Woolworths gave data about customers who use its Everyday Rewards scheme to NSW Health in order to assist contact tracers.

At the outbreak of the recent Berala cluster linked to a BWS in Sydney’s west, Woolworths analysed information from its Everyday Rewards loyalty scheme to find customers who visited the store at times when they may have been in close contact with a person infected with COVID-19, the Australian Financial Review reported on Thursday.

The retail giant then contacted people who may have been exposed to the virus and shared their information with NSW Health.

“At the request of NSW Health, customers who scanned their Everyday Rewards card or signed-in via a QR Code at these stores on relevant dates had their contact details passed on securely to NSW Health for contact tracing purposes,” a Woolworths spokesperson said in a statement to Information Age.

“This allowed NSW Health to send urgent and direct public health advice to customers for their safety.”

A NSW Health spokesperson said the department "treats all personal information it receives confidentially and in accordance with its privacy obligations".

Woolworth’s privacy policy – one of what author of The Age of Surveillance Capitalism, Shoshana Zuboff, sardonically refers to as ‘surveillance policies’ – outlines how customers can expect the retailer to use private information they provide when scanning their orange Everyday Rewards cards at the checkout.

“When we collect, hold and use your personal information, we do so primarily to sell and promote goods and services to you,” the Woolworths policy says.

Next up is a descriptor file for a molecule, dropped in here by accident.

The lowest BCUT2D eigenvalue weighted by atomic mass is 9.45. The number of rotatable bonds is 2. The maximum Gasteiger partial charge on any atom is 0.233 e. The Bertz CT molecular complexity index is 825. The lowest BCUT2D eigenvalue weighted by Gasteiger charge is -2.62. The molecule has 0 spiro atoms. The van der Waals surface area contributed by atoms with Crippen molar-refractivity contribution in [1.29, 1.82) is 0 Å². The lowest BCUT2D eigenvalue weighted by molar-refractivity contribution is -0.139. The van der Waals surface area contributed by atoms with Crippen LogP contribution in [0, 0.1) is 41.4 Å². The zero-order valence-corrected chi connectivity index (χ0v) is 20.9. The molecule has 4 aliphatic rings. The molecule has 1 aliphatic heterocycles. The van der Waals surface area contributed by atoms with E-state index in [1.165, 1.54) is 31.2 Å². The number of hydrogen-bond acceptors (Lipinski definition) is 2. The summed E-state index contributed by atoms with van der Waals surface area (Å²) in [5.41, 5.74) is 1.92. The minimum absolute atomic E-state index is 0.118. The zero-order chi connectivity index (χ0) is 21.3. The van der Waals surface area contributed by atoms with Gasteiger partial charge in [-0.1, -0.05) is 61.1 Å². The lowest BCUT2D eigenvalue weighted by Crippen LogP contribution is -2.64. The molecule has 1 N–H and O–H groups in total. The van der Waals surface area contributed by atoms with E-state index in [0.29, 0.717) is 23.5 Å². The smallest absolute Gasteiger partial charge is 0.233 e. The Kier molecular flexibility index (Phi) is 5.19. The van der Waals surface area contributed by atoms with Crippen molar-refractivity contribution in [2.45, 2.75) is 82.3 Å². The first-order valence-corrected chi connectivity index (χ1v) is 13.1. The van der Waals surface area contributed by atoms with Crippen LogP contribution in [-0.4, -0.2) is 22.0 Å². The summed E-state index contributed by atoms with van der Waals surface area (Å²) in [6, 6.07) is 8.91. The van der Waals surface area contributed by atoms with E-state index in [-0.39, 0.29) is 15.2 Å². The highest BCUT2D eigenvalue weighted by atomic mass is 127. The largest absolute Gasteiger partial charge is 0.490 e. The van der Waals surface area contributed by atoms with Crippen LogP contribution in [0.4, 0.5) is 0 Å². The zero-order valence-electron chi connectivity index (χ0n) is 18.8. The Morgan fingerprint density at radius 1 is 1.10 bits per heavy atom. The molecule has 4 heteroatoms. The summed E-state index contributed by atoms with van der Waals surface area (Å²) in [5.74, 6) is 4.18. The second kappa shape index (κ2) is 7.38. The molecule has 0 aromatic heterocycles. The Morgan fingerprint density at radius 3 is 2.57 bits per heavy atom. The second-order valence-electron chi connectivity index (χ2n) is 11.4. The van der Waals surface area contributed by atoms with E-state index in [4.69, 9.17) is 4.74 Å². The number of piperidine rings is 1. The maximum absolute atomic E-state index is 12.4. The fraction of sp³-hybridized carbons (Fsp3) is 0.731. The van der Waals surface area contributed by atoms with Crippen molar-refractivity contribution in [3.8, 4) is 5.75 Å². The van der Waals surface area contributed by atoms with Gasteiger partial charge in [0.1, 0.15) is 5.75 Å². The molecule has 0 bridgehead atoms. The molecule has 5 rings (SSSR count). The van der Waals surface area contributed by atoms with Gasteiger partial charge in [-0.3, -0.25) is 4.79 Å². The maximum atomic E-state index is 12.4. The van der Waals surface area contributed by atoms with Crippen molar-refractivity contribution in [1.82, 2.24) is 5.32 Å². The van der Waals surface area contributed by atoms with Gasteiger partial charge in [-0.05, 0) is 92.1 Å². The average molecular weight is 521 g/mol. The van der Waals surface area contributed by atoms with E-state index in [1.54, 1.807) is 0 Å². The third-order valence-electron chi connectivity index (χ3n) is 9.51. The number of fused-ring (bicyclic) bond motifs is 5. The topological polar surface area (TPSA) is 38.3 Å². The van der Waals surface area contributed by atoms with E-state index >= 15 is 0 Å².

After offering examples of how the company may use that data, such as by “learn[ing] of your likely preferences”, the privacy policy also says Woolworths “may collect, hold, use and disclose your personal information for other purposes which are within reasonable expectations or where permitted by law”.

Your privacy is supposedly protected by the Commonwealth Privacy Act 1988, which says organisations that gather and hold data “that was collected for a particular purpose […] must not use or disclose the information for another purpose”.

But there are plenty of exceptions.

Under the Privacy Act, organisations are allowed to use or give out data for a “secondary purpose” – in this instance, a purpose other than to sell or promote Woolworths products – if they have consent to do so; are compelled by a court order; if it would be “reasonably necessary” to give to law enforcement or regulators; or there exists “a permitted health situation” – a term which specifically relates to health information.

Then there is the set of “permitted general situations” in which an organisation can disclose data for reasons other than its stated collection aims.

One of those situations is when an organisation “reasonably believes” such disclosure “is necessary to lessen or prevent a serious threat to the life, health or safety of any individual, or to public health or safety”.

Like a pandemic.

Parliament is currently undergoing a review of the Privacy Act.

This story has been updated to include a statement from NSW Health.